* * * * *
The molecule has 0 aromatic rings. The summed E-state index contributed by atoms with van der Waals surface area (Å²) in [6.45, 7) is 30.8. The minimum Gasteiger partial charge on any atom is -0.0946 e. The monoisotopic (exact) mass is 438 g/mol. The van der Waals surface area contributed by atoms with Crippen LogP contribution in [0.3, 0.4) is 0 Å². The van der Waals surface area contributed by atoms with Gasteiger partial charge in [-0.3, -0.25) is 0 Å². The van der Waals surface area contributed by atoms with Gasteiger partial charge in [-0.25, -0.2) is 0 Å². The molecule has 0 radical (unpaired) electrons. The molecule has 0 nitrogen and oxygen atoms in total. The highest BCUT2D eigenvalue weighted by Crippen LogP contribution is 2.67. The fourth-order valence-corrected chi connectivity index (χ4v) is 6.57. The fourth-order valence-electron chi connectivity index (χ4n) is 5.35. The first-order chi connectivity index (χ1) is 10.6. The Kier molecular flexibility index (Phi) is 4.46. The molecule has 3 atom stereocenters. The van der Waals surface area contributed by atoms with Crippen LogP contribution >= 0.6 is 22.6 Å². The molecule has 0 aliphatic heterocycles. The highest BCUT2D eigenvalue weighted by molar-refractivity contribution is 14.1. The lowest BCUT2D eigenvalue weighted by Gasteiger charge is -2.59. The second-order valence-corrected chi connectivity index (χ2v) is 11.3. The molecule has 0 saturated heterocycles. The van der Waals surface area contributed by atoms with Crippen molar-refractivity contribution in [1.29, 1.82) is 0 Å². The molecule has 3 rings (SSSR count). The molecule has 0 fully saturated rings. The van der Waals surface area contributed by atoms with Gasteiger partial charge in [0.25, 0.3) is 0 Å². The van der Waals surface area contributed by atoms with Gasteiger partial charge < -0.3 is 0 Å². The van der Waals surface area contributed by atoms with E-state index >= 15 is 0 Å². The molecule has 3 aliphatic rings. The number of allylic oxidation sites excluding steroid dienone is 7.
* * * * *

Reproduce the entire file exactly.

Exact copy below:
The molecule has 0 aromatic rings. The summed E-state index contributed by atoms with van der Waals surface area (Å²) in [6.45, 7) is 30.8. The minimum Gasteiger partial charge on any atom is -0.0946 e. The monoisotopic (exact) mass is 438 g/mol. The van der Waals surface area contributed by atoms with Crippen LogP contribution in [0.3, 0.4) is 0 Å². The van der Waals surface area contributed by atoms with Gasteiger partial charge in [-0.3, -0.25) is 0 Å². The van der Waals surface area contributed by atoms with Gasteiger partial charge in [-0.25, -0.2) is 0 Å². The molecule has 0 radical (unpaired) electrons. The molecule has 0 nitrogen and oxygen atoms in total. The highest BCUT2D eigenvalue weighted by Crippen LogP contribution is 2.67. The fourth-order valence-corrected chi connectivity index (χ4v) is 6.57. The fourth-order valence-electron chi connectivity index (χ4n) is 5.35. The first-order chi connectivity index (χ1) is 10.6. The Kier molecular flexibility index (Phi) is 4.46. The molecule has 3 atom stereocenters. The van der Waals surface area contributed by atoms with Crippen LogP contribution >= 0.6 is 22.6 Å². The molecule has 0 aliphatic heterocycles. The highest BCUT2D eigenvalue weighted by molar-refractivity contribution is 14.1. The lowest BCUT2D eigenvalue weighted by Gasteiger charge is -2.59. The second-order valence-corrected chi connectivity index (χ2v) is 11.3. The molecule has 0 saturated heterocycles. The van der Waals surface area contributed by atoms with Crippen molar-refractivity contribution in [1.29, 1.82) is 0 Å². The molecule has 3 rings (SSSR count). The molecule has 0 fully saturated rings. The van der Waals surface area contributed by atoms with Gasteiger partial charge in [0.25, 0.3) is 0 Å². The van der Waals surface area contributed by atoms with Gasteiger partial charge < -0.3 is 0 Å². The van der Waals surface area contributed by atoms with E-state index >= 15 is 0 Å². The molecule has 3 aliphatic rings. The number of allylic oxidation sites excluding steroid dienone is 7.